Mackerel - September 2015

Mackerel quotas for the main producing countries have been reduced by about 15% this year, and this may cause prices to rise.


Greenland announced in April that they are cutting their mackerel quota for 2015 by 15%, to 85 000 tonnes. Of this, 30 000 tonnes is allocated to Greenland registered vessels. The EU, Norway and the Faroe Islands have also lowered their mackerel quotas for 2015. The TAC for northeast Atlantic mackerel was agreed at 1 054 million tonnes in total. This is a reduction of 186 000 tonnes compared with last year (-15).

The cold ocean temperatures around Iceland have led to a very poor start for the mackerel season there. According to the Icelandic Marine Research Institute, sea temperatures have not been lower for 18 years, and this has caused krill to stay away. Consequently, krill-eating mackerel are also absent.


During the first quarter of 2015, Norway registered a decline in exports of small pelagics. The value of both exports fell by 31% for herring and 17% for mackerel. During this period, Norway exported 47 543 tonnes of herring at an fob value of NOK 498 million, and 50 094 tonnes of mackerel at an fob value of NOK 544 million. The average export price per kg for mackerel fell by 12%, while the average export price per kg for herring increased by almost 20%. Ukraine was the largest market for Norwegian herring during the first quarter, while Turkey was the largest market for Norwegian mackerel. China and the Republic of Korea remained important markets for Norwegian mackerel, while Nigeria dropped from the second top market in the first quarter of 2014 to only the fifth in 2015. Indeed, Norwegian mackerel exports to Nigeria dropped from 7 500 tonnes in the first quarter of 2014 to just half of that, only 3 600 tonnes, in the same period in 2015.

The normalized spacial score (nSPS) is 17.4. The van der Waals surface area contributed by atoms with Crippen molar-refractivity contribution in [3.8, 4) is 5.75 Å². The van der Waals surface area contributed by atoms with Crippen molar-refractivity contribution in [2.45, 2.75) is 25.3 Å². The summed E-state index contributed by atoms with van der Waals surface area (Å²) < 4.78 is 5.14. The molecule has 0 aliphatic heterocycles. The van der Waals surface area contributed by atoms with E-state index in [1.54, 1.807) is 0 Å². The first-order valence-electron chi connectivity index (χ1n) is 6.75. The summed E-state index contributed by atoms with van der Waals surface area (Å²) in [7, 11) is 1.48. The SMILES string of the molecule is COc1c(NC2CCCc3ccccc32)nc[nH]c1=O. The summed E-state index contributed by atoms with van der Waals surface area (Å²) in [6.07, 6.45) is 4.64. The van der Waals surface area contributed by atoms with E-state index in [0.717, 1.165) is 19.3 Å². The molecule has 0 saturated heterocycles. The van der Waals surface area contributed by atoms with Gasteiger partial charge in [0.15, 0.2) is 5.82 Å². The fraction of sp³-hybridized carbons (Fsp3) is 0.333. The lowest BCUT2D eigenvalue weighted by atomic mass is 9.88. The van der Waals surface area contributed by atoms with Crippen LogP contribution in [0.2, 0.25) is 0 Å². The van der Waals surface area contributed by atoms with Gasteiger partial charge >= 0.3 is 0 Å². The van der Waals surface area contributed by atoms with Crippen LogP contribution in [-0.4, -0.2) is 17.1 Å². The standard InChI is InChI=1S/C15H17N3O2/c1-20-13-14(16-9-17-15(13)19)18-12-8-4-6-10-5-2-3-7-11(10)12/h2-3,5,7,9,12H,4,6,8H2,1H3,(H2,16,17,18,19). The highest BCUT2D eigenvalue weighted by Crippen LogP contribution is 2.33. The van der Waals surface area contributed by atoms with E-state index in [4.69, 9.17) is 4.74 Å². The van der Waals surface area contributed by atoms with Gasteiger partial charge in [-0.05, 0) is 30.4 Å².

Demand for horse mackerel products from Europe is very good in Japan at the moment, though supplies are tight. Japanese imports of horse mackerel from European sources (mainly the Netherlands and Norway) are expected to decline by 20% compared with last year due to the tight supply situation. Consequently, prices for these products on the Japanese market are strong.

German imports of frozen mackerel during the first quarter of 2015 fell by a massive 30%, to just 5 200 tonnes. The main supplier, the UK, saw a drastic reduction in their shipments from 3 800 tonnes in 2014 to just 1 900 tonnes in 2015. Ireland also suffered a heavy reduction.

Nigerian imports of pelagics have been relatively unstable over the past few years. This is due to the fact that the government changes the import quotas dramatically from time to time. For instance, in 2013, Nigerian authorities reduced the quota and pelagic imports fell to 497 000 tonnes. Then, in late 2014, the import quota was suddenly increased to 750 000 tonnes, but importers did not manage to fill the quota. The demand appears to be huge, though this is less of a factor as imports are so strongly dependent on the quotas.


Mackerel prices took a dive in February, but came back up again in March, April and May. However, the long-term trend seems to be a price decline. Prices for smaller sizes have been relatively stable, while there have been significant price variations for the larger sizes. 


Tighter supplies of mackerel are predicted. This will likely affect prices so that mackerel prices will firm up. Supplies for human consumption may remain relatively stable.

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